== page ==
Five ways a CEO can help you succeed in the new normal
24th February 2021
Covid-19 has broken the mould in terms of management thinking. What wisdom can you unlock from a Chief Executive that will help you to be more creative, think fitter and be more flexible in the new business world that’s arising?
1. Keep yourself fit, so your mind is sharp
Start by looking after yourself. A workout will keep your mind sharp and improve your productivity, ensuring you have the energy and fitness levels to cope with the stresses and strains of dealing with massive change.
Take our CEO, Ed Cowell. The first order of his day is wellbeing. As an enthusiastic sportsman Ed pushes himself to the limit every morning, either on his Peloton bike or cycling outside near his home in the Cotswolds.
You don’t need to get up early, although many CEOs do, and hit the gym with a vengeance –there’s not much chance of that yet, anyway. You can kick stress to the kerb with a simple exercise like a lunchtime walk in the park.
2. Believe and act on work-life balance
The more high-powered you get, the less you succeed at work-life balance, right? Wrong.
Even though CEOs pack their days with endless meetings and other responsibilities, there are plenty of examples of execs who unwind with hobbies. Examples range from Goldman Sachs’ CEO David Solomon and his DJing to Bill and Melinda Gates playing ‘pickleball’ (a ping-pong, tennis and badminton combo played with a paddle).
The common denominator among successful CEOs is they see value in taking a break and relaxing with a hobby and encourage their workforce to do the same.
Ed says work-life harmony is extremely important to him, which is why on Fridays he likes to finish at 5.30pm sharp to spend time with his family. He thinks staff at Landmark Space should do so, too, especially when you consider work-related stress costs Britain 10.4 million working days a year.
3. Stay informed about the world
CEOs may work hard and have too much to do, but they keep up-to-date with news around the world that might substantially impact their business (a certain virus comes to mind).
Ed Cowell starts his day by reading up on current affairs in The Times and the latest insights into the world of work and workspace in Property Week.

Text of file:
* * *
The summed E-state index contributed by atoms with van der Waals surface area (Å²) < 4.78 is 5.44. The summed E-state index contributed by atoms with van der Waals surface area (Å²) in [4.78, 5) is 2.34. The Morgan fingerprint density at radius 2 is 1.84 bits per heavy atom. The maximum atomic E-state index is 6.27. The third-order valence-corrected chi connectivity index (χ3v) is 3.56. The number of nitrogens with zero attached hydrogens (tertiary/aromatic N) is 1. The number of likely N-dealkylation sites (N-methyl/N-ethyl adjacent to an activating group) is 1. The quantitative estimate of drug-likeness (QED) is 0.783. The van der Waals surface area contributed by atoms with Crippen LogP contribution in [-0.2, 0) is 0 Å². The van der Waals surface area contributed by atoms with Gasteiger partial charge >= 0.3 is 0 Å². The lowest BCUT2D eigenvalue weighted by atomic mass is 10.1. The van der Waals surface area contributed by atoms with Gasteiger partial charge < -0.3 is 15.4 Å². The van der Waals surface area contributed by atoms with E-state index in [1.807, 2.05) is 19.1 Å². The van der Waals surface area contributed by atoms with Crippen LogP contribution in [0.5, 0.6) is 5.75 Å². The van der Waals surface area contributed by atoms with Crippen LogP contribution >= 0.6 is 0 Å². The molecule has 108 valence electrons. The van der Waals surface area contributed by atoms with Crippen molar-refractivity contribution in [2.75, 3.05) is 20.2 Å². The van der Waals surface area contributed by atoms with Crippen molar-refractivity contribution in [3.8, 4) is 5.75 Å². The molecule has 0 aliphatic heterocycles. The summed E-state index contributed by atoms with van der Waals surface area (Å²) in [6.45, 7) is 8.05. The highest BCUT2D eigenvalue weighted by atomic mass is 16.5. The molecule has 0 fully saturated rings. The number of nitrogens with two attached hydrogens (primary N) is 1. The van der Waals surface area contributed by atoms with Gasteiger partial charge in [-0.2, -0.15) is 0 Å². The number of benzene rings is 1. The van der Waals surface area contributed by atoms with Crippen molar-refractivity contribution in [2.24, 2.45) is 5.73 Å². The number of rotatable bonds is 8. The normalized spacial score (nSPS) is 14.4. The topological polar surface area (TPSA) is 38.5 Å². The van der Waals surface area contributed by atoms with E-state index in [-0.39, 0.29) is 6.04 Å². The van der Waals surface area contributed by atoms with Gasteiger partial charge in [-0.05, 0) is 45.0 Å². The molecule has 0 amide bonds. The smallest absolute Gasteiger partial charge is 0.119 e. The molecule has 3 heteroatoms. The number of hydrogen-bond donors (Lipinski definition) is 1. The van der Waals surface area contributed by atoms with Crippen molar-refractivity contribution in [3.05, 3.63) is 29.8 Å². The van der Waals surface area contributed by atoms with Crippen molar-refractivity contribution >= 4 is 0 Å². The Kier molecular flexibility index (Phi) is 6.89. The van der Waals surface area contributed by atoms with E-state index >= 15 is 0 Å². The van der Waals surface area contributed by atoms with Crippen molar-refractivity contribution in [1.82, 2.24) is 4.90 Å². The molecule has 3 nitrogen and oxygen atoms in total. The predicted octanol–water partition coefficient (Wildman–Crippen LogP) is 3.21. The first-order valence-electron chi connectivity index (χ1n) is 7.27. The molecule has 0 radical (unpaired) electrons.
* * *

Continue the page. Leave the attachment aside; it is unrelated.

Do you do the same? We could be preaching to the converted on this one if the rise in online news subscriptions is anything to go by! According to the Press Gazette, the Financial Times broke its records of online consumption and engagement when traffic to its website grew 250% year-on-year in March 2020.
4. Think creatively, take the lead
How many CEOs do you know or have heard about who aren’t go-getters and think creatively? We’ll guess not many. You have to be inspiring to inspire others.
As Ed often says, you have to “be proactive, not reactive”.
OK, every business had to react to the pandemic because no one could have predicted it would happen. But that doesn’t mean you can’t be proactive now.
The newspapers are full of stories of CEOs who have learned lessons from Covid, particularly what staff want when they come back, and are changing how they use workspace in the future. They’ve seen the advantages of flexible working – and you can, too.
5. Get started now
Ed is a student of leadership and one of the many lessons he has learned is the importance of getting started now. One of his favourite sayings is to ‘act now and seek forgiveness rather than wait and ask for permission’. As Joseph Cyril Bamford the founder of JCB said:
‘The world is full of very competent people who honestly intend to do things tomorrow or as soon as they can get around to it. Their accomplishments seldom match those of the less talented who are blessed with the sense of the importance of getting started now.’
It doesn’t mean rudeness is acceptable for a CEO, although this article in McKinsey says, “the risks of turning insensitive and unkind to others increase as you become more senior”.
Ed is saying (politely): get something done on time and to specification without asking permission, in particular exceed your customers expectations first and if things don’t work as planned we always fix things afterwards.
In other words, don’t wait for someone else; just do it!